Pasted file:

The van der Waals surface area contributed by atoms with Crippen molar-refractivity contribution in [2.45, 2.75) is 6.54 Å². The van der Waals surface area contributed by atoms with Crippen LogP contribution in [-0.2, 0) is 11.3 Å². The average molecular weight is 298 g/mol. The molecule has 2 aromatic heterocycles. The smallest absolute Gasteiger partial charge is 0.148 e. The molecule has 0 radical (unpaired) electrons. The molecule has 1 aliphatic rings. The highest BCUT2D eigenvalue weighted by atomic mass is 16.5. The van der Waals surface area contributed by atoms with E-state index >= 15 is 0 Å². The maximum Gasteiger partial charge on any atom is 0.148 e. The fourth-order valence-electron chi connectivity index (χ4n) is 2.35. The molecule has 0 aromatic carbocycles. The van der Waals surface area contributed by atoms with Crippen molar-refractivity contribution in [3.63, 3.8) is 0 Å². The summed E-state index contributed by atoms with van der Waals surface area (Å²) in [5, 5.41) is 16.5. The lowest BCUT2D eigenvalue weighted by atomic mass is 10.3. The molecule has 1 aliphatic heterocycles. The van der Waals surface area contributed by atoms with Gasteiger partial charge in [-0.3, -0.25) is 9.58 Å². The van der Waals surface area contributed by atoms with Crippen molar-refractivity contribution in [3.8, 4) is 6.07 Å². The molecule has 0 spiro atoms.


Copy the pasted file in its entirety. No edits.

The van der Waals surface area contributed by atoms with Crippen molar-refractivity contribution in [2.45, 2.75) is 6.54 Å². The van der Waals surface area contributed by atoms with Crippen LogP contribution in [-0.2, 0) is 11.3 Å². The average molecular weight is 298 g/mol. The molecule has 2 aromatic heterocycles. The smallest absolute Gasteiger partial charge is 0.148 e. The molecule has 0 radical (unpaired) electrons. The molecule has 1 aliphatic rings. The highest BCUT2D eigenvalue weighted by atomic mass is 16.5. The van der Waals surface area contributed by atoms with E-state index >= 15 is 0 Å². The maximum Gasteiger partial charge on any atom is 0.148 e. The fourth-order valence-electron chi connectivity index (χ4n) is 2.35. The molecule has 0 aromatic carbocycles. The van der Waals surface area contributed by atoms with Crippen molar-refractivity contribution in [3.63, 3.8) is 0 Å². The summed E-state index contributed by atoms with van der Waals surface area (Å²) in [5, 5.41) is 16.5. The lowest BCUT2D eigenvalue weighted by atomic mass is 10.3. The molecule has 1 aliphatic heterocycles. The van der Waals surface area contributed by atoms with Gasteiger partial charge in [-0.3, -0.25) is 9.58 Å². The van der Waals surface area contributed by atoms with Crippen molar-refractivity contribution in [3.8, 4) is 6.07 Å². The molecule has 0 spiro atoms.